Of course, everyone who lives in Hollywood ends up in motion pictures (right?). As life went on, Stuart found his way into quite a few Cowboy movies, including: In Old Monterey with Gene Autry, The Arizona Kid and King Of The Cowboys with Roy Rogers, The Plainsman And The Lady and The Savage Hoard with Wild Bill Elliott, Carson City Cyclone and The Sombrero Kid with Don “Red” Barry, King Of The Forest Rangers with Larry Thompson, and Flame Of The Barbary Coast with John Wayne.
Stuart was the very first artist signed by Decca Records in 1934. He wrote over 235 songs through the years, including: Texas Plains, My Mary, Golden River, Walkin’ My Fortune, Ridin’ Old Paint, (Remember Me) I’m The One Who Loves You, Teach Me Lord To Wait, Until Then, How Big Is God, His Hands, and Open Up Your Heart (And Let The Sunshine In).
Let’s listen to Stuart tell a quick story about how he came to write Open Up Your Heart (And Let The Sunshine In):
Now let’s hear Open Up Your Heart (And Let The Sunshine In) by the Cowboy Church Sunday School on Decca 29367 from 1955, which is actually sung by Stuart’s two daughters, Veeva (20) and Lisa Obee (17), along with his wife Suzy. Stuart recorded the voices at 33-1/3 RPM and played them back at 45 RPM to raise the pitch and make them sound much younger:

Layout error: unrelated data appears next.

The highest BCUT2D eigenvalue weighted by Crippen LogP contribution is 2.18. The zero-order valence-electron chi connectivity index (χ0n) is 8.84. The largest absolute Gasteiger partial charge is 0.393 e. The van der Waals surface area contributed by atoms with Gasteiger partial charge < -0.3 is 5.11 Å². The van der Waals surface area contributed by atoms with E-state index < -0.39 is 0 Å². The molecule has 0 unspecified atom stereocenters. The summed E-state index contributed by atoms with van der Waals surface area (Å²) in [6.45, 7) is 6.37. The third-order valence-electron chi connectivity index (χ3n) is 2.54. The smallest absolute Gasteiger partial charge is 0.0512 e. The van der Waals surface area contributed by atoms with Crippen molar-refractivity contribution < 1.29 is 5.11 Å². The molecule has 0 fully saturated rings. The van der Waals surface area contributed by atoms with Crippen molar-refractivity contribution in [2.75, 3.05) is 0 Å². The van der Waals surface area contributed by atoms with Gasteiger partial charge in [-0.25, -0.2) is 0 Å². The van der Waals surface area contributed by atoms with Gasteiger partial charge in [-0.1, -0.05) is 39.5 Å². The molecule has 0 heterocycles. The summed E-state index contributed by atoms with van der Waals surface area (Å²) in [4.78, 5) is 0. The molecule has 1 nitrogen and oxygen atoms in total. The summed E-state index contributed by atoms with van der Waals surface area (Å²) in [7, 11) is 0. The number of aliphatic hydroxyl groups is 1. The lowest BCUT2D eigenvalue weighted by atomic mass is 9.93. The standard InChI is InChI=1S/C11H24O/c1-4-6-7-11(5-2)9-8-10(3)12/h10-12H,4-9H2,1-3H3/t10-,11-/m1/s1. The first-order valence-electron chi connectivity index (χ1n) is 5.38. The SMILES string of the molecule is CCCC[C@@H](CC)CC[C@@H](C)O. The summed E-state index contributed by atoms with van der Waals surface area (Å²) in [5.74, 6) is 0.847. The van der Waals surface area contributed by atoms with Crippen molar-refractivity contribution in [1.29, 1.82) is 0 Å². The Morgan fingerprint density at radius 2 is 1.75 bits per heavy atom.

You might be wondering by now if I’ve gone off my rocker featuring this song as a New Oldie. But, hear me out. If you come back and listen to this song the next time you’re depressed, I’m willing to bet that it cheers you up! Now let’s hear Stuart’s original recording of the song:
Stuart also wrote a song in 1950 that became the very first “cross-over” hit, It Is No Secret (What God Can Do), which means it was a hit for Jo Stafford on the Pop charts and also for Stuart himself on the Country and Western music charts in 1951. The song also topped the Gospel sales charts. The original manuscript of that song is buried in the cornerstone of the Copyright Building at the Library of Congress in Washington. Elvis Presley even covered the song in 1957 on his Christmas album.